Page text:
Colorado is known for its magnificent natural beauty, rugged outdoor spaces, and diverse features. But it can also be home to a wide variety of potential natural disasters and dangers. This makes the right insurance coverage essential for all Colorado residents.
How can you help protect yourself from these hazards in advance, and what type of insurance does each potential natural disaster call for? Here are some answers.
While Colorado isn't as well known for its tornadoes the way many of its neighboring states are, they do occur throughout the state. There isn't much the average Coloradan can do to prevent tornadoes, but you can minimize damage on your property by installing secure, braced doors and using impact-resistant windows. Keep debris cleared from the yard and ensure that trees are properly pruned.
The good news is that nearly all homeowners and vehicle insurance policies cover tornado damage as a standard line item. You may want to check your particular policies regarding wind damage, though, as tornadoes can be classified differently than straight-line wind damage. In addition, ask about insurance discounts for protective home improvements.
Hail is relatively common in many parts of Colorado, and the damage can range from cosmetic to a total loss. You can protect yourself from hail loss by keeping up with maintenance on the building because the structure itself is your home’s most valuable protection against hail damage. Whenever possible, store cars inside a three-sided carport or a garage.
As with wind damage, home, vehicle, and renters insurance generally cover hail damage. However, not all hail damage may be included in some policies. Cosmetic damage — damage that doesn’t affect the function of the car or building — may be excluded. Small hailstorms often leave this type of damage, so each person should consider what type of repairs they can afford to cover on their own.
Colorado has experienced several large-scale flood events in its history, including the Big Thompson flood in 1976. Smaller floods can happen during both rainy seasons and due to melting snow. Home and business owners, as well as vehicle owners, should carry flood coverage in many areas.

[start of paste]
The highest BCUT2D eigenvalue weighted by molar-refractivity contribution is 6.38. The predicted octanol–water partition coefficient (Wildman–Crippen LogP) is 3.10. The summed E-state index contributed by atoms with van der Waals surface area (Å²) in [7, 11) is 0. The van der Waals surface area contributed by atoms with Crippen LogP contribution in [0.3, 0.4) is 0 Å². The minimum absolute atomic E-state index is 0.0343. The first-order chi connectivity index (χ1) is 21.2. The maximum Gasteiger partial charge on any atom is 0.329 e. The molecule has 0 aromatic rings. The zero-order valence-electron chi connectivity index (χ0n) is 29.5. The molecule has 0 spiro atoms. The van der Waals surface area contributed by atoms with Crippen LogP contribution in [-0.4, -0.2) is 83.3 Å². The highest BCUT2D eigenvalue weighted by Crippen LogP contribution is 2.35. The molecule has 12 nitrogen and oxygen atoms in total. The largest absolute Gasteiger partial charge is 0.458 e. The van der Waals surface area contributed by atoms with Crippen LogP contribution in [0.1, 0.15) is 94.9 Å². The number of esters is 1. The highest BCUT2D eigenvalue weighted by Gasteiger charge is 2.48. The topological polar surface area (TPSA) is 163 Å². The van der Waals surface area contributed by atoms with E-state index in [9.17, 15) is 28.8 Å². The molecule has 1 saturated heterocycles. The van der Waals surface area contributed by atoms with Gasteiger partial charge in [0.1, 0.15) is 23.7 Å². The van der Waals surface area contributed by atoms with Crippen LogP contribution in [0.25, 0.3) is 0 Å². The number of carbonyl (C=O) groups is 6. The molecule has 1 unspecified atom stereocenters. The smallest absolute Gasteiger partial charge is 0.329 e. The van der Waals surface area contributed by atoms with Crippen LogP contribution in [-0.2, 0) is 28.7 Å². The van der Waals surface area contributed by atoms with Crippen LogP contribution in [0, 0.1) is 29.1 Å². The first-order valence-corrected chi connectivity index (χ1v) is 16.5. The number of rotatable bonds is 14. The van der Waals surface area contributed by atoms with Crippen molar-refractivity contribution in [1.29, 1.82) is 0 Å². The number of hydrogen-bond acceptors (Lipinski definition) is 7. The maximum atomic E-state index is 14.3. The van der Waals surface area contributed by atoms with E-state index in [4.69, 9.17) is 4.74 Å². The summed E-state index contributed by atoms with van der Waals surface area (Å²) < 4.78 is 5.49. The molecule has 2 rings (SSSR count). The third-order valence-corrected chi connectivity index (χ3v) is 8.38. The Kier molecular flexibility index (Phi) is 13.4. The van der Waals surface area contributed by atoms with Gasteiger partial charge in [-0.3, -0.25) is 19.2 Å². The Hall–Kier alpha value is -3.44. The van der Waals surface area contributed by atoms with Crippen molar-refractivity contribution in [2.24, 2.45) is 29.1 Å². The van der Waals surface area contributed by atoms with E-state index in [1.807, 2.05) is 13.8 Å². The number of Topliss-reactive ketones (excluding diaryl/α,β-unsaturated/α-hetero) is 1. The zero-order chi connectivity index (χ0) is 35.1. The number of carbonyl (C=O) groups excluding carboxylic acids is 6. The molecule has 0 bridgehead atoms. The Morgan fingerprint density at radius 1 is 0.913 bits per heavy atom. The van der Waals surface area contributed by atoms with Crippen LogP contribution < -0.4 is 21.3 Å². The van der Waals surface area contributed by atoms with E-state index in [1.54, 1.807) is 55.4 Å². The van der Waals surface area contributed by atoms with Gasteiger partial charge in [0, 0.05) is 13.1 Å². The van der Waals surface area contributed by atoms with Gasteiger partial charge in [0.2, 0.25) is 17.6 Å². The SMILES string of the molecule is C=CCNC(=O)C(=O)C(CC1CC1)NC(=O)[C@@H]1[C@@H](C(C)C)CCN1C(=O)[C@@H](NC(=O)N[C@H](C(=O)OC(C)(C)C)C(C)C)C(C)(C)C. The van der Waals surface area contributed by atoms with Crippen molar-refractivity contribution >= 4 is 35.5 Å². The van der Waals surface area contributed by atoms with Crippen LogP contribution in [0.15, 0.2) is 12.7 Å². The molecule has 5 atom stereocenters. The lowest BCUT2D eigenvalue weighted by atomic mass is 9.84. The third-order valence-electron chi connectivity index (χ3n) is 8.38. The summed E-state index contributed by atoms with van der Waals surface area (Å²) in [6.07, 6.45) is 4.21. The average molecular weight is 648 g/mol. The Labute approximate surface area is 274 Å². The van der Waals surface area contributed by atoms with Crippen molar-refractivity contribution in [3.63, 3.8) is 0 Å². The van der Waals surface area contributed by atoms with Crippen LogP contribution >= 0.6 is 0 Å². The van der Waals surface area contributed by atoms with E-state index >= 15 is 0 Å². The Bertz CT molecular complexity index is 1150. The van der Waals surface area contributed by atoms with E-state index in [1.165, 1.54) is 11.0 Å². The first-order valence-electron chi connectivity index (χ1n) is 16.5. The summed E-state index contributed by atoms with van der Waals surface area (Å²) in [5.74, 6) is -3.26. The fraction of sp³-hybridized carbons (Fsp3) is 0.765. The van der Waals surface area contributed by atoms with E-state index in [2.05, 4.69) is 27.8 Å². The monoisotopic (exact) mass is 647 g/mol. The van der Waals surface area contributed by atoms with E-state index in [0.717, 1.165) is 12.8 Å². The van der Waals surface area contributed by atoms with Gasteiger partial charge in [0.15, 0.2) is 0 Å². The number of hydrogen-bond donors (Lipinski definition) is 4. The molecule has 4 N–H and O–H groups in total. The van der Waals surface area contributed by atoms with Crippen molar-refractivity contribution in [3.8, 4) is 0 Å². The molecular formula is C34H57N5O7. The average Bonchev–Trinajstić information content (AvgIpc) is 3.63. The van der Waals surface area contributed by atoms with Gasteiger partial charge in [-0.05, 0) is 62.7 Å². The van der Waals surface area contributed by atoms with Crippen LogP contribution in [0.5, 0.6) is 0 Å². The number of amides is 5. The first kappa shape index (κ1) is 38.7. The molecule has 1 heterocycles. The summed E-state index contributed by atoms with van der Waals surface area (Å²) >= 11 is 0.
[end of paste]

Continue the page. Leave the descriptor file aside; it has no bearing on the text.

Flood insurance, though, is a special insurance situation. Most standard home and commercial policies generally exclude outside flooding from their coverage. You may buy flood insurance separately through the National Flood Insurance Program or through private flood insurance carriers, and you can purchase the policy on its own or bundle it with other home policies.
4. Snow and Ice Storms
While many people who are new to Colorado might be surprised to learn that it suffers
tornadoes, very few would be surprised to know that it can get heavy snow and ice storms too.
The best thing you can do to protect yourself from snow and ice storms is to stock up and stay home. Ice can be deceptive, and many drivers underestimate how dangerous driving on it can be. Prepare your home by keeping up on roof and gutter maintenance. Inspect surrounding trees — including your neighbors' if possible — before winter and after storms to remove any broken or damaged branches.
Roof and structural damage from heavy snow and ice is generally a covered peril in homeowners policies. However, tenants should check that they have their own renters coverage. Keep in mind that if your unit's roof is damaged, your property owner’s insurance likely covers the structure. However, your wet belongings the property owner’s insurance does not cover your wet belongings.
Unfortunately, like many Western states, Colorado has seen an increase in the number of wildfires. Both rural and urban landowners should follow wildfire protection plans by creating fire protection zones around homes and businesses.
The NFPA (National Fire Protection Association) recommends a three-zone-method that reduces combustible materials around the house, keeps flames as low to the ground as possible, and reinforces structures.
Fires are a common inclusion in home and vehicle insurance plans. Both home and business owners should also look for an additional coverage that provides temporary housing in the event of a covered fire. This may be called business continuity coverage in commercial policies. Because fire can cause a variety of problems that render structures unsafe or uninhabitable, it's important to have additional expenses paid for.
Want to know more about any of these common Colorado dangers? The more you know about how to reduce the risk to yourself and your home or vehicle, the better you can prepare. And the more you understand how insurance is affected by each, the more you can target your coverage to your particular needs.
L.A. Insurance can help. We have worked with Colorado residents for almost 30 years. Call today to learn how we can help you make your family and your finances safer so you can enjoy the best Colorado has to offer without suffering from its hazards.